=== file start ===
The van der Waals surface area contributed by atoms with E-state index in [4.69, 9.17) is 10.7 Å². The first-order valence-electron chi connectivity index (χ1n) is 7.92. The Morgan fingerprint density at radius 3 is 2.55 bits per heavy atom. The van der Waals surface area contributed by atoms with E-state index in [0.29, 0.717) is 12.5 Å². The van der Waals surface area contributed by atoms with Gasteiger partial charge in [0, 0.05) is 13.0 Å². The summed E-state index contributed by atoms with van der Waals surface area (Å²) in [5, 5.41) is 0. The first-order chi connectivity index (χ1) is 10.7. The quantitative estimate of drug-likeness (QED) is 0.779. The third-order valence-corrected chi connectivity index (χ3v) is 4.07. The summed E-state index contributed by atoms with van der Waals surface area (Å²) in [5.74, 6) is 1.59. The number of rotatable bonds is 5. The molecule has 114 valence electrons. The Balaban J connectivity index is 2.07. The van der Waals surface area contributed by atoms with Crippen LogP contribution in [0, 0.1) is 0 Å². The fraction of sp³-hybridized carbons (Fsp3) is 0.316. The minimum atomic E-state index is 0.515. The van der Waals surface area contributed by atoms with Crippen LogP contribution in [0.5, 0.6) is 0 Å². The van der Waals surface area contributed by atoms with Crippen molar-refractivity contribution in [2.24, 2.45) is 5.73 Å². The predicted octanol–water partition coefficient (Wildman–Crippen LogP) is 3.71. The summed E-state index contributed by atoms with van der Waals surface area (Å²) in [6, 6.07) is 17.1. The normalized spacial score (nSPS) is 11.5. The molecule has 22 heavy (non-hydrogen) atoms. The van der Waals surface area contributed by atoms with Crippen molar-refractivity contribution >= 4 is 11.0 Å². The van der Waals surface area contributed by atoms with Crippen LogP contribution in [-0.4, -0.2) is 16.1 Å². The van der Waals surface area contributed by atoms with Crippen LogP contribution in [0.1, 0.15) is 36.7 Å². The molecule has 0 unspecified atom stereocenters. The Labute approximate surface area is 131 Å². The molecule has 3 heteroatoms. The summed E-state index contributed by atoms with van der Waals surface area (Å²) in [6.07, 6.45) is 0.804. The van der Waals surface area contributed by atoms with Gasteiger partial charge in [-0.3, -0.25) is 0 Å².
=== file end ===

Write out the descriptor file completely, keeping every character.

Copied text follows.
The van der Waals surface area contributed by atoms with E-state index in [4.69, 9.17) is 10.7 Å². The first-order valence-electron chi connectivity index (χ1n) is 7.92. The Morgan fingerprint density at radius 3 is 2.55 bits per heavy atom. The van der Waals surface area contributed by atoms with E-state index in [0.29, 0.717) is 12.5 Å². The van der Waals surface area contributed by atoms with Gasteiger partial charge in [0, 0.05) is 13.0 Å². The summed E-state index contributed by atoms with van der Waals surface area (Å²) in [5, 5.41) is 0. The first-order chi connectivity index (χ1) is 10.7. The quantitative estimate of drug-likeness (QED) is 0.779. The third-order valence-corrected chi connectivity index (χ3v) is 4.07. The summed E-state index contributed by atoms with van der Waals surface area (Å²) in [5.74, 6) is 1.59. The number of rotatable bonds is 5. The molecule has 114 valence electrons. The Balaban J connectivity index is 2.07. The van der Waals surface area contributed by atoms with Crippen LogP contribution in [0, 0.1) is 0 Å². The fraction of sp³-hybridized carbons (Fsp3) is 0.316. The minimum atomic E-state index is 0.515. The van der Waals surface area contributed by atoms with Crippen LogP contribution in [0.5, 0.6) is 0 Å². The van der Waals surface area contributed by atoms with Crippen molar-refractivity contribution in [2.24, 2.45) is 5.73 Å². The predicted octanol–water partition coefficient (Wildman–Crippen LogP) is 3.71. The summed E-state index contributed by atoms with van der Waals surface area (Å²) in [6, 6.07) is 17.1. The normalized spacial score (nSPS) is 11.5. The molecule has 22 heavy (non-hydrogen) atoms. The van der Waals surface area contributed by atoms with Crippen molar-refractivity contribution >= 4 is 11.0 Å². The van der Waals surface area contributed by atoms with Crippen LogP contribution in [-0.4, -0.2) is 16.1 Å². The van der Waals surface area contributed by atoms with Crippen LogP contribution in [0.1, 0.15) is 36.7 Å². The molecule has 0 unspecified atom stereocenters. The Labute approximate surface area is 131 Å². The molecule has 3 heteroatoms. The summed E-state index contributed by atoms with van der Waals surface area (Å²) in [6.07, 6.45) is 0.804. The van der Waals surface area contributed by atoms with Gasteiger partial charge in [-0.3, -0.25) is 0 Å².